CCSMARKET analyses what laypersons in Norway, Germany, Denmark, the Netherlands, and the UK think about carbon capture and storage (CCS). This is a technology to capture CO2 from cement factories, waste incineration facilities, or chemical plants before it reaches the atmosphere where it would contribute to global warming. The captured CO2 is then stored deep underground in empty oil and gas fields or in other geological structures that are sealed-off and can keep the CO2 for centuries to millennia. The experts from the International Panel on Climate Change (IPCC), the EU, and the Norwegian Government think using CCS is important if we want to stop emitting CO2 to reach the 1.5°C-goal, most states have agreed upon in the Paris Agreement in 2015. The technology is ready for use, but in some countries people are sceptical of the technology and are against its deployment, like in the Netherlands or Germany. At the same time, in Norway and the UK, there are very concrete plans to import CO2 from other countries and store it under the North Sea. The Norwegian government has initiated substantial efforts to develop offshore storage solutions on the Norwegian shelf in the North Sea. The storage potential is higher than the emissions from the Norwegian energy sector. Thus, CO2 is planned be imported from other countries to fill storage sites on Norwegian territory. The lack of public acceptability, especially of onshore storage has been a barrier to the promotion of CCS in Europe in the past. With CCSMARKET we want to find out how the prospect of exporting CO2 to other jurisdictions might affect the acceptability in the sending countries and whether people in the importing countries would still be in favour of CCS, using a comparative survey design. What the public thinks influences the political feasibility of setting up a European CO2-transport and -storage infrastructure and this can affect the chances of actually reaching the goal of NetZero Emissions
Carbon capture and storage (CCS) is identified by the IPCC as an essential part of the path towards reaching the goals of the Paris Agreement. Unlike other approaches and technologies, CCS is ready for global deployment. In Europe, there is gigatonne offshore storage potential below the North Sea. The Norwegian government has initiated substantial efforts to develop offshore storage solutions, in particular on the Norwegian continental shelf in the North Sea. The storage potential is higher than the emissions from the Norwegian energy sector. Thus, CO2 is planned to be imported from foreign emitters to fill storage sites on Norwegian territory. Similar efforts are now under construction in the UK, while other countries in Northern-Europe are planning to capture CO2 from large emitters and export this to storage sites in other countries.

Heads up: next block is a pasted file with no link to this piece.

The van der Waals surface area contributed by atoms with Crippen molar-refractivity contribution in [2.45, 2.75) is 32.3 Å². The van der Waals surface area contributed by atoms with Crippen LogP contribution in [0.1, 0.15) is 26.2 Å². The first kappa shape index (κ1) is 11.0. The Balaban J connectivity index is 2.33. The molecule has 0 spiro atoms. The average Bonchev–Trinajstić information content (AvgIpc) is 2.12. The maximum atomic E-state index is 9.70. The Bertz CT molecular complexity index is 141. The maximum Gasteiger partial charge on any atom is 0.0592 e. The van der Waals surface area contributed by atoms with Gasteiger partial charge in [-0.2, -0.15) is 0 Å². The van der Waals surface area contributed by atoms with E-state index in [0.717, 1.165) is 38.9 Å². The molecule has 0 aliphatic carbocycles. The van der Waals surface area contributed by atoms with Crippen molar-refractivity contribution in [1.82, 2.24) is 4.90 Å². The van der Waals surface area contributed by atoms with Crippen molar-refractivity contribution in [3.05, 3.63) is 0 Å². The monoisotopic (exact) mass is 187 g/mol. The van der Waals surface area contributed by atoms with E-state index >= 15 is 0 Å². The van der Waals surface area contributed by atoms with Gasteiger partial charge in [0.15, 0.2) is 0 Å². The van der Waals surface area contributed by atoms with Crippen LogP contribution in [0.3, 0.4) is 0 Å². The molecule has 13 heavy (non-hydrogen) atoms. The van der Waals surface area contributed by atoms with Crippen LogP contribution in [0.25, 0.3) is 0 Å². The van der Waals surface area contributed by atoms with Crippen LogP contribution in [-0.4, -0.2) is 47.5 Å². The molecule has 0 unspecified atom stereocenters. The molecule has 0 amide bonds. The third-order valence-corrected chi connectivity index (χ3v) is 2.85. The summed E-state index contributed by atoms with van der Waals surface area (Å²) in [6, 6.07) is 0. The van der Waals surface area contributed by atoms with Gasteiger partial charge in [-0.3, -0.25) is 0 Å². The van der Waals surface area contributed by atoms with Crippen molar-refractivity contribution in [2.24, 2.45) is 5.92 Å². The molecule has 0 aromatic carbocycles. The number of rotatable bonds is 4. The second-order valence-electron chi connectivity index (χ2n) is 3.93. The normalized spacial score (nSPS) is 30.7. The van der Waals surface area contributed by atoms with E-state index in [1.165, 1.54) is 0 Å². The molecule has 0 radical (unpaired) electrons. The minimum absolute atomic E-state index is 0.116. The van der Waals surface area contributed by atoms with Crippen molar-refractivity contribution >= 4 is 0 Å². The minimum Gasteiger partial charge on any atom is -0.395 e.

The lack of public acceptance, especially of onshore storage, has been a barrier to the promotion of CCS in Europe in the past. There is insufficient knowledge on how the prospect of exporting CO2 to other jurisdictions might affect support for CCS in European countries, and how the prospect of importing CO2 affects support for CCS in Norway and the UK. Preliminary data from an ongoing CLIMIT funded research project indicate that this could significantly reduce support for CCS, yet the results are inconclusive, and research on the mechanisms that shape relevant attitudes is lacking. A dedicated research project on this issue is necessary.
The project CCSMARKET will answer these questions by conducting survey experiments in six Northern European countries and map how the prospects of exporting/importing CO2 for storage influence support for CCS. The surveys will be designed to improve our understanding of the mechanisms at play, this will be useful for (re-)designing CCS policies and public communication, as well as empirical tests of theoretical models that will bring the CCS acceptance literature beyond the state of the art.